Eva Schlegel's No Man's Space offers visitors a completely new way of experiencing the voestalpine open space at Höhenrausch 2016. The renowned Austrian artist talks about her installation, its creation and impact...
How can visitors experience the voestalpine open space this year?
I would say they can experience confusion. Reality is twisted, tilted, and reflected in all directions. The result is a three-dimensional labyrinth. Visitors are invited to sit down inside, or to walk through the labyrinth, look into the virtual heights and depths, allow their eyes to wander, and take a playful approach to discovering this terra incognita.
So not a hall of mirrors?
That’s precisely what it isn’t! A hall of mirrors distorts the body, making it thinner or fatter. That’s not what I wanted, it’s not about mirroring the body of the viewer–you anyway see your reflection everywhere, in every mirror, every shop window, every pane of glass. This space with its mirrors is about reflecting the room and extending it.
The concept of space is a key focus of your work; what fascinates you about space?
Modern man has always striven to create new spaces, in philosophy, in art, in architecture. I find it simply great when spaces, both material and immaterial, are deconstructed and redefined. Exploring these spaces and opening up an avenue for perceiving them is exciting. It’s about longing.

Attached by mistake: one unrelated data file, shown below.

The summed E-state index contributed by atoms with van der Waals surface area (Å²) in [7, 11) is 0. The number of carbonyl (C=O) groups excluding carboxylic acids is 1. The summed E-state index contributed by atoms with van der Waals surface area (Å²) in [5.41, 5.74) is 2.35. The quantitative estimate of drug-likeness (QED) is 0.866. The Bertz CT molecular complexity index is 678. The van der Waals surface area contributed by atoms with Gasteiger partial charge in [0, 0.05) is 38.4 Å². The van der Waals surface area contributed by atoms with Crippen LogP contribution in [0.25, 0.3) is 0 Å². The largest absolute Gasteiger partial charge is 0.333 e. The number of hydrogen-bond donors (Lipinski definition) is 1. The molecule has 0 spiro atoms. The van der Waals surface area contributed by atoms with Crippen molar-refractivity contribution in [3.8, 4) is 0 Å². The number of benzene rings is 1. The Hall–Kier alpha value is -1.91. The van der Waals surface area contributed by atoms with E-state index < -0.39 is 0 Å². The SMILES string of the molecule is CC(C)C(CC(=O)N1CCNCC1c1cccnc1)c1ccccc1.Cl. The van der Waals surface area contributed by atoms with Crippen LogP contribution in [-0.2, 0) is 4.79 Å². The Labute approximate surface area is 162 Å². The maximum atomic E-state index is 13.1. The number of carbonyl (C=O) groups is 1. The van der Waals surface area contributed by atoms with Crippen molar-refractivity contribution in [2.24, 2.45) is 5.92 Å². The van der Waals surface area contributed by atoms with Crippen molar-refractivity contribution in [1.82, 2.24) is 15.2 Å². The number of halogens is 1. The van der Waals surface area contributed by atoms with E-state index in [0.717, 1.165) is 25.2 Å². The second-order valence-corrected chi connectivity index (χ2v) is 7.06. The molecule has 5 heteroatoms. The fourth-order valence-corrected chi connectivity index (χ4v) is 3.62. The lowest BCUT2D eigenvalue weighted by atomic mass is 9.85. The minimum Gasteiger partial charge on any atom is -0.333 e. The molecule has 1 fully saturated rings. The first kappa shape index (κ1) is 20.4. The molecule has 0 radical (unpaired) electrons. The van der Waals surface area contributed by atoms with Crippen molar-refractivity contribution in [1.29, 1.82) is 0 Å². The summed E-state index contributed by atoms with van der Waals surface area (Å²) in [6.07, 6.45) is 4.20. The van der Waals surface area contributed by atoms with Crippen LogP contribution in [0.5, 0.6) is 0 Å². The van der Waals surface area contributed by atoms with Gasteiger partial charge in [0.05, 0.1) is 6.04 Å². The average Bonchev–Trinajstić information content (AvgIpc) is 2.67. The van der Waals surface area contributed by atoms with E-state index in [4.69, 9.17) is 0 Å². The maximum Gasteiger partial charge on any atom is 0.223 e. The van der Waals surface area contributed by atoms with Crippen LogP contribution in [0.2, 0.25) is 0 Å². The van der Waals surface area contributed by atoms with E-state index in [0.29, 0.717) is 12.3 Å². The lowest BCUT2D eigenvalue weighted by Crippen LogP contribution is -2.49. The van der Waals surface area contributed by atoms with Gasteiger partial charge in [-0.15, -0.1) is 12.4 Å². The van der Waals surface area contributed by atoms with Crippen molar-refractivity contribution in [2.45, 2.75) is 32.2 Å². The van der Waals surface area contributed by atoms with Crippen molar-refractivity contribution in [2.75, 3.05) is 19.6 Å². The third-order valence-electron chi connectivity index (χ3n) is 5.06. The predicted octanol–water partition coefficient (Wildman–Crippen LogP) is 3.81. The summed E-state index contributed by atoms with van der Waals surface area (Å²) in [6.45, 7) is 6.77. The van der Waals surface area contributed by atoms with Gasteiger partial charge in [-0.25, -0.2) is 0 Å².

Does the voestalpine open space evoke a sense of longing?
Yes, in its own way. It leaves much open, not least because of its structure. I spent time in it during the last Höhenrausch and the one before that. It’s a pretty cool construction, positioned up there and jutting out into space…
What was your artistic approach to the voestalpine open space?
It quickly became clear that I wanted to use a modular system for my work. I’ve often worked with mirrors in the past, and we built a 1:100 scale model of the voestalpine open space in the studio, followed by individual modules at 1:30, and then constructed the mirrored labyrinth.
The installation consists of 102 double mirrors. How does No Man’s Space correlate with the theme of angels?
Angels exist in the spaces in our imagination, spaces we can’t touch, in heaven, in an intermediate realm. The spaces in No Man’s Space are also projections, images of reality. And yet it’s not clear if they exist or not. Just like angels (laughs).
"You can experience confusion. Reality is reflected in all directions."
Eva Schlegel lives and works in Vienna. She is one of Austria’s most renowned artists.
- 1960 born in Hall in Tyrol
- 1979-85 Studied at the University of Applied Arts Vienna under Oswald Oberhuber
- 1997-2006 Professor of art and photography at the Academy of Fine Arts Vienna
- 2011 Commissioner for the Austrian Pavilion at the 54th Venice Biennale
- Numerous national and international exhibitions